Only a handful of familiar names are running for office across the country, including anchors from Al Jadeed and MTV channels, and a handful of civil activists from the October Revolution of 2019.

Amal and Hezbollah

Two party chiefs, have formally submitted their nomination for parliament, both members of ruling oligarchy. They are Gibran Bassil of the Free Patriotic Movement (FPM), who is son-in-law of President Michel Aoun, and Nabih Berri of the Amal Movement, who happens to be speaker of Lebanon’s Parliament.

Berri’s list raised eyebrows, since two of his candidates are former ministers formally charged with homicide in the 2020 Beirut port explosion. They are Ali Hasan Khalil and Ghazi Zeiter, who Berri insists are innocent until proven guilty. He has moved heaven and earth to prevent them from being questioned or arrested by Judge Tarek Bitar, and has repeatedly tried hard to unseat the judge, with little luck.

Berri has teamed up with his traditional allies in Hezbollah, creating joint lists in southern Lebanon. Combined, the two Shiite groups control a parliamentary bloc of 30 MPs (17 for Amal, and 13 for Hezbollah).

No change is expected in their upcoming parliamentary representation given the popularity of the two groups within the Shiite community, and lack of opposition or any alternative. In fact, so confident of victory is Hezbollah that it refused to change any of its candidates for the 2018 elections, adding no new faces.

Gibran Basil’s fears

The same cannot be said for Gibran Basil, however, who had tried — and failed — to postpone the elections. Basil’s FPM currently holds the lion’s share of seats in Parliament, a total of 29. Chances are that this bloc will be slashed, rather significantly, due to rising anger with the Aoun Era, in which Basil stands as a major pillar due to his father-in-law’s advanced age.

During the October 2019 Revolution, much of the street anger was levied against Bassil, who was accused of nepotism. That was topped with a steady financial meltdown, a total collapse in basic services, the port explosion of August 2020, and US sanctions slapped on Basil that November.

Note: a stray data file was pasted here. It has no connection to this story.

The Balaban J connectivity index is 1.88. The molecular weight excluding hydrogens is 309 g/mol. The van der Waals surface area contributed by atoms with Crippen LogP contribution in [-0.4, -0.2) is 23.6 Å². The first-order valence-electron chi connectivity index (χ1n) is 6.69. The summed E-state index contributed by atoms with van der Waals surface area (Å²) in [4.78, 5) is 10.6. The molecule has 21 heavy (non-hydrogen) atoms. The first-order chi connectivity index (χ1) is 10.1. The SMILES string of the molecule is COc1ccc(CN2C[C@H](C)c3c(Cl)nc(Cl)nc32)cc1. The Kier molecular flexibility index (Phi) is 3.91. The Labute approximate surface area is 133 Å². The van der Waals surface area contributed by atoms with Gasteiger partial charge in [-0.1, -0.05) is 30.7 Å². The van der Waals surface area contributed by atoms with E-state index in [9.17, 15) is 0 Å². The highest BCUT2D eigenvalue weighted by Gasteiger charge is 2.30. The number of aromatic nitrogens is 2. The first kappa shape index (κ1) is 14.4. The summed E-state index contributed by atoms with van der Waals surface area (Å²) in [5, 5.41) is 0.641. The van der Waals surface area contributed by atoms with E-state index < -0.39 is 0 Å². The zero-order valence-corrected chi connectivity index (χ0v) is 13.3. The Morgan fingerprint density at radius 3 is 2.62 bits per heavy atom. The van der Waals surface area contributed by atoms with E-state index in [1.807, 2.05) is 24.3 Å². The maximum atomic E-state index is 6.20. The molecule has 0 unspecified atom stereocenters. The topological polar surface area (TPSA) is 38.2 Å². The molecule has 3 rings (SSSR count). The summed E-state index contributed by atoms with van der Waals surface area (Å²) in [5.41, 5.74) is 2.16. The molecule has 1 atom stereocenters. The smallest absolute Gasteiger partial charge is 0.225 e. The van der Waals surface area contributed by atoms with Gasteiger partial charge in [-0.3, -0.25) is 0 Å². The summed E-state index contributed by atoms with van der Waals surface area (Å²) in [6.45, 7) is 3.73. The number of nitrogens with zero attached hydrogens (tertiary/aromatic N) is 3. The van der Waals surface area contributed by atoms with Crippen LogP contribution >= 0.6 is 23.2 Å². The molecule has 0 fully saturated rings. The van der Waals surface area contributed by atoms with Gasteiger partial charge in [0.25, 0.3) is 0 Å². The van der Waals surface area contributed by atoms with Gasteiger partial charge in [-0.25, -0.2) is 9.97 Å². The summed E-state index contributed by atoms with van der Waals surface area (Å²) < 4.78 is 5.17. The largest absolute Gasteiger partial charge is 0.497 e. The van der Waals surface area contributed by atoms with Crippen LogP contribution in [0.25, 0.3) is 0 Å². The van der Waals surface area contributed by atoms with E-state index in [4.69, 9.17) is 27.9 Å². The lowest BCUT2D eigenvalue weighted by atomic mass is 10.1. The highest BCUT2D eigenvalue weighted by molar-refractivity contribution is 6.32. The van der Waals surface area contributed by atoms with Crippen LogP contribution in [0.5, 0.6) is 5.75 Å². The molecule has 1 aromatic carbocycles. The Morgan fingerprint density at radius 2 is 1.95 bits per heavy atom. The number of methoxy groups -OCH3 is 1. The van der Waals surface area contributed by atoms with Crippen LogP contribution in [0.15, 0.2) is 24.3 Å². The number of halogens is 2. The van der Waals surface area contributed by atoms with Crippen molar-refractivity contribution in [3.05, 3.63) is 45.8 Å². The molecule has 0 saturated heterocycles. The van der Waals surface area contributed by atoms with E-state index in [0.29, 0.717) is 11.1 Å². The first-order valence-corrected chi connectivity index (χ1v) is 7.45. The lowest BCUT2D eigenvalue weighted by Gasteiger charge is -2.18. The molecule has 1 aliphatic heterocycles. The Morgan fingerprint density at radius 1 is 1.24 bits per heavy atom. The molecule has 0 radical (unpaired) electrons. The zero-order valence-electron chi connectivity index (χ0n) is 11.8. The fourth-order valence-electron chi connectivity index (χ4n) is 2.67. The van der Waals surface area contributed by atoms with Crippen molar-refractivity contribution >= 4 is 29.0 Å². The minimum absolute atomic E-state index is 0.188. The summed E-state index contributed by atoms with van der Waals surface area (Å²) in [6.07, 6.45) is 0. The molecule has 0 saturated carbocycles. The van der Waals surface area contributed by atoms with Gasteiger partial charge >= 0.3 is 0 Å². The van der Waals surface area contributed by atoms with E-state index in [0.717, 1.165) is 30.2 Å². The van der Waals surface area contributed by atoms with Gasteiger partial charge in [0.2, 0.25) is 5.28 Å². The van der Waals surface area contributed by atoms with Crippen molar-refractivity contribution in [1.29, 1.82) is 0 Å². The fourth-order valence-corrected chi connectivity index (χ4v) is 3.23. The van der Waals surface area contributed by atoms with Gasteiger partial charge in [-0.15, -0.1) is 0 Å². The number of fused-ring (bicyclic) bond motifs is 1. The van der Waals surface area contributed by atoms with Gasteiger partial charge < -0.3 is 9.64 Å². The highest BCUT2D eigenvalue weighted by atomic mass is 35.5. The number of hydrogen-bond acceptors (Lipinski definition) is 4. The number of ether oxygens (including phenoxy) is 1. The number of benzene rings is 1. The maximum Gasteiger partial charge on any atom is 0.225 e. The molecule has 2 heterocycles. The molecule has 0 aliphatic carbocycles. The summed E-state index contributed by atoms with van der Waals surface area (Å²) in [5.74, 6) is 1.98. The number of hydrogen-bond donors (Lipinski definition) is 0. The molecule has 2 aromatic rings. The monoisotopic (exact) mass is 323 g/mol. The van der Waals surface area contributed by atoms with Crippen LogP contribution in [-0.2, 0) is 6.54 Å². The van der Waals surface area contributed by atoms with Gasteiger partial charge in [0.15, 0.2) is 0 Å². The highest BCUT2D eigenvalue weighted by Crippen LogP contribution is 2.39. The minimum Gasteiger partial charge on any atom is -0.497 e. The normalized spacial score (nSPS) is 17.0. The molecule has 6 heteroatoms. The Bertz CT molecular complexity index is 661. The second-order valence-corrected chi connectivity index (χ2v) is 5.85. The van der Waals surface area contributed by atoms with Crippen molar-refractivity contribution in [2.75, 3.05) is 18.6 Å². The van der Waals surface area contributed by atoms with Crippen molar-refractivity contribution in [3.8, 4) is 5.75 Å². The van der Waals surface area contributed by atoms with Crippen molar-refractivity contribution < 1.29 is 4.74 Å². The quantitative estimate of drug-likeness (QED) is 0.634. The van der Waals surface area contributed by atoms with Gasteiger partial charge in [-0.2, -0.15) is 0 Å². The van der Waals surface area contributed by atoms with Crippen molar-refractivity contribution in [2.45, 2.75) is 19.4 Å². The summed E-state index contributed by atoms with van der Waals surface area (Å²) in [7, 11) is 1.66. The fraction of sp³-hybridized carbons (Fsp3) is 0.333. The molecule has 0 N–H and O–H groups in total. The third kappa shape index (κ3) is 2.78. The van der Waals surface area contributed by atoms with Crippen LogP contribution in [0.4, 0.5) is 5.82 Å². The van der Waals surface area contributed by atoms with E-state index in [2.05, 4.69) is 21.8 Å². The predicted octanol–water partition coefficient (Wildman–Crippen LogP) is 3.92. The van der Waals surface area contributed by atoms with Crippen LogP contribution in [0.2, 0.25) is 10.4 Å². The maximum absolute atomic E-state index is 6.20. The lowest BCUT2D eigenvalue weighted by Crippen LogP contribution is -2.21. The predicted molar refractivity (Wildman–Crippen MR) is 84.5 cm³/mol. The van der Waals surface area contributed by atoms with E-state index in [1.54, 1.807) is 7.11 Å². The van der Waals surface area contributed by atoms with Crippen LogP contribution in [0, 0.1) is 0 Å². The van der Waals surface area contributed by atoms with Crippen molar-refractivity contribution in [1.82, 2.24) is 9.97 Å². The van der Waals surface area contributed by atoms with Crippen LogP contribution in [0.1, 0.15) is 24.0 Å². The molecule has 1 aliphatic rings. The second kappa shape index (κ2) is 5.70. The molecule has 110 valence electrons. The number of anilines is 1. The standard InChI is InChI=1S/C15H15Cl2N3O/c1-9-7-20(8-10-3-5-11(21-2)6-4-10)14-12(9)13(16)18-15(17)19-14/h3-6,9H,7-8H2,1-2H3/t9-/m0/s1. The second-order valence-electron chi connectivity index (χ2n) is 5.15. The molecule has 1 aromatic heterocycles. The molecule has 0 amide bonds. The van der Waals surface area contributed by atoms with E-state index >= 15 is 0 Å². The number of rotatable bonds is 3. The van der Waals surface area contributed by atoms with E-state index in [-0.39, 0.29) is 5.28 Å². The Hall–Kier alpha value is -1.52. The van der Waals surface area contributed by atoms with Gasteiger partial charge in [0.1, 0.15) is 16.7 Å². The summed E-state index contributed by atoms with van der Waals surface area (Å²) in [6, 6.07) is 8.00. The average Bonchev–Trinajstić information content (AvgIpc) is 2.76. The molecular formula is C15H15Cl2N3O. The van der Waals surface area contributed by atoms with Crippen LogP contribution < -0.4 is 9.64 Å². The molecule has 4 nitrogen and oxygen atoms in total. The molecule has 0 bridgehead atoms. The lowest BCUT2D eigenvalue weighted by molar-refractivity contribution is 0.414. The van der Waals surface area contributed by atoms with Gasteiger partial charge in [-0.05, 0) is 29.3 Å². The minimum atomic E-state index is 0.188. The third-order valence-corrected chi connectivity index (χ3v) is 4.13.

One of those accused of criminal negligence that led to the port fiasco is ex-Prime Minister Hassan Diab, a protégé of Gibran Basil who was parachuted into the job by the FPM.

Many Lebanese have already voted with their feet, fleeing Lebanon in large numbers during the years 2019-2022. There are 225,000 expatriates registered to vote next May, 75,000 of whom are Maronite Christians from Basil’s constituency.

They probably won’t be voting for him, which puts the FPM parliamentary standing in jeopardy. If Bassil fails to keep his parliamentary majority then he will have a hard time nominating himself for presidential office, when his father-in-law’s term ends next October. A presidential nomination requires 65 votes in the Chamber of Deputies, along with support of a sitting prime minister.

Lebanon’s next president will be decided by a number of factors, which includes regional and international consensus by all the main stakeholders in Lebanon’s politics. But it also depends on who takes what in the upcoming chamber of deputies, especially among Christian voters.

Sami Moubayed is a Syrian historian and former Carnegie scholar. He is also author of Under the Black Flag: At the frontier of the New Jihad.